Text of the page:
Housing Market Update: Miami News For You

The median home-sale price in Miami rose 17% from a year earlier during the four weeks ending August 27, the biggest increase the metro area has seen since October 2022. That’s also the biggest increase of the 50 most populous U.S. metros, though almost all of those metros posted year-over-year price gains in August. 

Unlike most U.S. metros, Miami prices never posted an annual drop in the first half of 2023, as elevated mortgage rates were deterring many homebuyers.  That’s partly because Miami has a supply shortage, like the rest of the country. But it’s also because Miami attracts an influx of out-of-town buyers and investors, despite increasing risk of climate-driven natural disasters such as hurricanes and flooding. Those buyers are often undeterred by high mortgage rates because they pay cash; two in five recent Miami homebuyers paid all cash.

Key housing market takeaways for 400+ U.S. metro areas

  • The median home sale price was $379,975, up 4.8% from a year earlier. That’s the biggest increase since October. 
  • Sale prices increased most in Miami (17.1% YoY), Newark, NJ (16.1%), San Diego (12.3%), Milwaukee (12.1%) and Providence, RI (11%).
  • Home-sale prices declined in just six metros: Austin, TX (-8.7% YoY), Phoenix (-2.4%), Portland, OR (-1.4%), Fort Worth, TX (-1.3%), Las Vegas (-1.2%) and San Antonio, TX (-0.5%). 
  • The median asking price of newly listed homes was $383,706, up 3.7% from a year earlier. That’s the biggest increase since November.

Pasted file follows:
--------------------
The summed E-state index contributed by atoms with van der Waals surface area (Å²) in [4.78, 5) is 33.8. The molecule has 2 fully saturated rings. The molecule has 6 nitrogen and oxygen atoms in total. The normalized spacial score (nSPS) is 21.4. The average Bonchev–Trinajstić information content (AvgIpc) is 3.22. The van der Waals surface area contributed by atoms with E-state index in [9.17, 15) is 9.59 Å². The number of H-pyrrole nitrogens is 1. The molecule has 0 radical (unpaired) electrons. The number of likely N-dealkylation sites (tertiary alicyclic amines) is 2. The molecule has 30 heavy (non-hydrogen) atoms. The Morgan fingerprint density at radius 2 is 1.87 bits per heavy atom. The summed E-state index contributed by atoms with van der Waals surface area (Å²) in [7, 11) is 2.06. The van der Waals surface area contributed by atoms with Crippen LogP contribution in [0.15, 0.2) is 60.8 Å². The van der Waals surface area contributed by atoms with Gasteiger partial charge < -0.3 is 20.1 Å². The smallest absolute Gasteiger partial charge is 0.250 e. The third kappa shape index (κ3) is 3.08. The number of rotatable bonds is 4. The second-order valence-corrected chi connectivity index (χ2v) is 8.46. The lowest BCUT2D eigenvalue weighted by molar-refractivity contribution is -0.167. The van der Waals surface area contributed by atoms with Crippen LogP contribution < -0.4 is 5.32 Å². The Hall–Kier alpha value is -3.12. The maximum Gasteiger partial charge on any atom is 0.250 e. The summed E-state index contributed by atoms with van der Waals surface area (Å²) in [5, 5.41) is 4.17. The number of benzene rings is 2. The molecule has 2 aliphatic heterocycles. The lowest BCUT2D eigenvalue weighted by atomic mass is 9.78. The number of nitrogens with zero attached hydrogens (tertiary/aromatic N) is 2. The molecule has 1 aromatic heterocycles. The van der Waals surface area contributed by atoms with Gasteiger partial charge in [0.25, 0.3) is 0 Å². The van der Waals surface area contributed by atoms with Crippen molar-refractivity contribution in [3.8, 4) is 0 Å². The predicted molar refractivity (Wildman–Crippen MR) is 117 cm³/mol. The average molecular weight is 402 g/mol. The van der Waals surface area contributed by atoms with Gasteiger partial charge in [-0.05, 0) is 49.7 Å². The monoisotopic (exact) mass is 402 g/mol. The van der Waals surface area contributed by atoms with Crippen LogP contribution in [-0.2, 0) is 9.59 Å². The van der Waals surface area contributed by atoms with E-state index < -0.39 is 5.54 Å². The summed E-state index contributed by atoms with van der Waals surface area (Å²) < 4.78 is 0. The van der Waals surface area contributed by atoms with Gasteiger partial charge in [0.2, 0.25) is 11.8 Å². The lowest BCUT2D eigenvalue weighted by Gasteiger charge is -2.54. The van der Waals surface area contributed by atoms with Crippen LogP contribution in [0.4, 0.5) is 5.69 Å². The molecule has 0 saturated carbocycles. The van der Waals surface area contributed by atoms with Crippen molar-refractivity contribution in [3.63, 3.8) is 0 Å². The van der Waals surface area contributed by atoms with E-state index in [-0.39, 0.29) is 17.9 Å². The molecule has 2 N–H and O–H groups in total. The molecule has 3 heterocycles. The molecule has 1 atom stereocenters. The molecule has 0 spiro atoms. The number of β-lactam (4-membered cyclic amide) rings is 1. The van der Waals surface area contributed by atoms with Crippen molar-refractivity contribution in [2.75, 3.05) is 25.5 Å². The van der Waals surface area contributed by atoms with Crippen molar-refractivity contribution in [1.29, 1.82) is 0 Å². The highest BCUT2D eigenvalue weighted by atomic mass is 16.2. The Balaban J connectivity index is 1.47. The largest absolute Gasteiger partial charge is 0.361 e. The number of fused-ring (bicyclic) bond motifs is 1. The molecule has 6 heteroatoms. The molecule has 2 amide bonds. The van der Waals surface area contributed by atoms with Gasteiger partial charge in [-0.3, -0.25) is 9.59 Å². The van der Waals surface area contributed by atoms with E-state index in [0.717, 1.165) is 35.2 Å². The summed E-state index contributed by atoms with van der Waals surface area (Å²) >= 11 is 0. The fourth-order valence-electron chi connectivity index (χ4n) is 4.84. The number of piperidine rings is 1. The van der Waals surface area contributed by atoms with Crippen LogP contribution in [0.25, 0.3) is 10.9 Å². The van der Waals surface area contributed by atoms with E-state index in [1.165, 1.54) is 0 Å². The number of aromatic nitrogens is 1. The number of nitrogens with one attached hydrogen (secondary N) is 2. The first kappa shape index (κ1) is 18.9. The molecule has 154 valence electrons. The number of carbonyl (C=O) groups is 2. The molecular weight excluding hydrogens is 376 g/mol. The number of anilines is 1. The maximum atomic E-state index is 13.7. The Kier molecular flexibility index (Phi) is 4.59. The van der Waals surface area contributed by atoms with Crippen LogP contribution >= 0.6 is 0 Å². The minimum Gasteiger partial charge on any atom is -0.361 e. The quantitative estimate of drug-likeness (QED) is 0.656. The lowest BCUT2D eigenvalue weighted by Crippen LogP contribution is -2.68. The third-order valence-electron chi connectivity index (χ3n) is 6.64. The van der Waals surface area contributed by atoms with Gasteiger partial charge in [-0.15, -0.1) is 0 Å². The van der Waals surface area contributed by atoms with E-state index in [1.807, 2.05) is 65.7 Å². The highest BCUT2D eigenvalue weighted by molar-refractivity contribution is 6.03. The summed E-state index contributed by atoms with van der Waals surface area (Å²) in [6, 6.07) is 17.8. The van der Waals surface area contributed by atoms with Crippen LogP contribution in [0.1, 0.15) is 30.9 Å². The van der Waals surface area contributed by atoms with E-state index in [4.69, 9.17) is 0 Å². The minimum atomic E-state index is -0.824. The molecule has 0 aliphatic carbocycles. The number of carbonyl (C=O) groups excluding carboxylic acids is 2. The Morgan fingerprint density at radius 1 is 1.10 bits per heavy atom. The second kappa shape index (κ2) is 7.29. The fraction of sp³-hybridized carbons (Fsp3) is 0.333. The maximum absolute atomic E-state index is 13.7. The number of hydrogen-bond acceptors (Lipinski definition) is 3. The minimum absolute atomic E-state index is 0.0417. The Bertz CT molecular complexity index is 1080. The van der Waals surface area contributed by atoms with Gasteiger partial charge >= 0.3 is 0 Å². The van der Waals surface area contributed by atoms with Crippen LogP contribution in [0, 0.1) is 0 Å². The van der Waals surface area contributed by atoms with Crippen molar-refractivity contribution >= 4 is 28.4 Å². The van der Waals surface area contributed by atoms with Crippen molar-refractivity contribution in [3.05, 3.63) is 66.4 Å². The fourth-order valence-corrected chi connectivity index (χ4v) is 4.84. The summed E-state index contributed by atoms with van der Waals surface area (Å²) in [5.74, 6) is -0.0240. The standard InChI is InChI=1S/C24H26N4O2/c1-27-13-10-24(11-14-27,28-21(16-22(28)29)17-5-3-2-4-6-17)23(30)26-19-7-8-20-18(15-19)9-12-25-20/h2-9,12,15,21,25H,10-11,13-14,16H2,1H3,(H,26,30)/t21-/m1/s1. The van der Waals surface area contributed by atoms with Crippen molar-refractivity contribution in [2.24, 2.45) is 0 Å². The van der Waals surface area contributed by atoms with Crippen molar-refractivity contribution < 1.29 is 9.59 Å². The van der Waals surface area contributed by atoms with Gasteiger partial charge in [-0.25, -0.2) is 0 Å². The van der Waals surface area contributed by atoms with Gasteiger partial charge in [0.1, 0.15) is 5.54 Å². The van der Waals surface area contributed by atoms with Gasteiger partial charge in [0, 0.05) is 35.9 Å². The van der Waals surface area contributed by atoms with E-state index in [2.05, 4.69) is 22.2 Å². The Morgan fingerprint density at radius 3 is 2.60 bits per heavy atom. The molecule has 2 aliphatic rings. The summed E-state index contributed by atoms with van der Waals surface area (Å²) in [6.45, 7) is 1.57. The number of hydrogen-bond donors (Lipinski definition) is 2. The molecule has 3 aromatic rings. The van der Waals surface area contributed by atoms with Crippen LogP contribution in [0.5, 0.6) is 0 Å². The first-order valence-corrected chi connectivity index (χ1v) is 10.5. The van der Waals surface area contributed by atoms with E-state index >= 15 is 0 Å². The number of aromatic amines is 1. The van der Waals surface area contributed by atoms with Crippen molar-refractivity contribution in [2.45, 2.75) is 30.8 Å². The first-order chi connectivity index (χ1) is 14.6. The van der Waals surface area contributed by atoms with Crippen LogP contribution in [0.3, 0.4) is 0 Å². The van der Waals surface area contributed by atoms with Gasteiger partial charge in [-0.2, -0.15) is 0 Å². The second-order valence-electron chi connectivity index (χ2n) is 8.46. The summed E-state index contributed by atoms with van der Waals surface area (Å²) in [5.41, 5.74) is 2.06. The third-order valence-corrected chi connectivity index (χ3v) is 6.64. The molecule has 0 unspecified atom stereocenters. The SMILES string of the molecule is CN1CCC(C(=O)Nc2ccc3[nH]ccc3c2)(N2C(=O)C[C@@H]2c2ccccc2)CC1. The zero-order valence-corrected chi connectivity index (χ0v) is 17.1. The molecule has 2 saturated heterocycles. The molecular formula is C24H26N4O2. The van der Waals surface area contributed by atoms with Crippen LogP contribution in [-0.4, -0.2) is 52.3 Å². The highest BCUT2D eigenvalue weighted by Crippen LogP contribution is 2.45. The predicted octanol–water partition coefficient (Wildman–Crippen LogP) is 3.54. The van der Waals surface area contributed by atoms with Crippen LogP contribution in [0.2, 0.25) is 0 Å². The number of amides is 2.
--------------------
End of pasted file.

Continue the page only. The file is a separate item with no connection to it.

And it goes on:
• The monthly mortgage payment on the median-asking-price home was a record-high $2,649 at a 7.23% mortgage rate, the average for the week ending August 24. That’s up 18% from a year earlier.
  • Pending home sales were down 14.4% year over year, continuing a 15-month-plus streak of double-digit declines. 
  • Pending home sales fell in all of the metros Redfin analyzed. They declined most in Boston (-30% YoY), Cleveland (-29.9%), Seattle (-29.2%), New Brunswick, NJ (-28.7%) and Sacramento (-27.6%). 
  • New listings of homes for sale fell 10.4% year over year. That’s a substantial decline, but the smallest in about a year. Part of the reason for the shrinking decline is that new listings fell swiftly at this time in 2022. 
  • New listings declined in all but two of the metros Redfin analyzed. They fell most in Atlanta (-32% YoY), Las Vegas (-27.5%), Cleveland (-26.7%), Sacramento (-21.4%) and Riverside, CA (-20.9%). They increased in Milwaukee (6.1%) and San Jose, CA (4.3%). 
  • Active listings (the number of homes listed for sale at any point during the period) dropped 18.7% from a year earlier, the biggest decline since February 2022. Active listings were down slightly from a month earlier; typically, they post month-over-month increases at this time of year.
  • Months of supply—a measure of the balance between supply and demand, calculated by the number of months it would take for the current inventory to sell at the current sales pace—was 2.9 months, the highest level since April. Four to five months of supply is considered balanced, with a lower number indicating seller’s market conditions.  
  • 40.8% of homes that went under contract had an accepted offer within the first two weeks on the market, on par with the share a year earlier.
  • Homes that sold were on the market for a median of 29 days, on par with 28 days a year earlier.
  • 34.1% of homes sold above their final list price, down just slightly from 36% a year earlier.
  • On average, 6.2% of homes for sale each week had a price drop, the highest share since November and roughly the same as a year earlier. 
  • The average sale-to-list price ratio, which measures how close homes are selling to their final asking prices, was 99.7%, the lowest level in three months. It’s about on par with a year earlier. 

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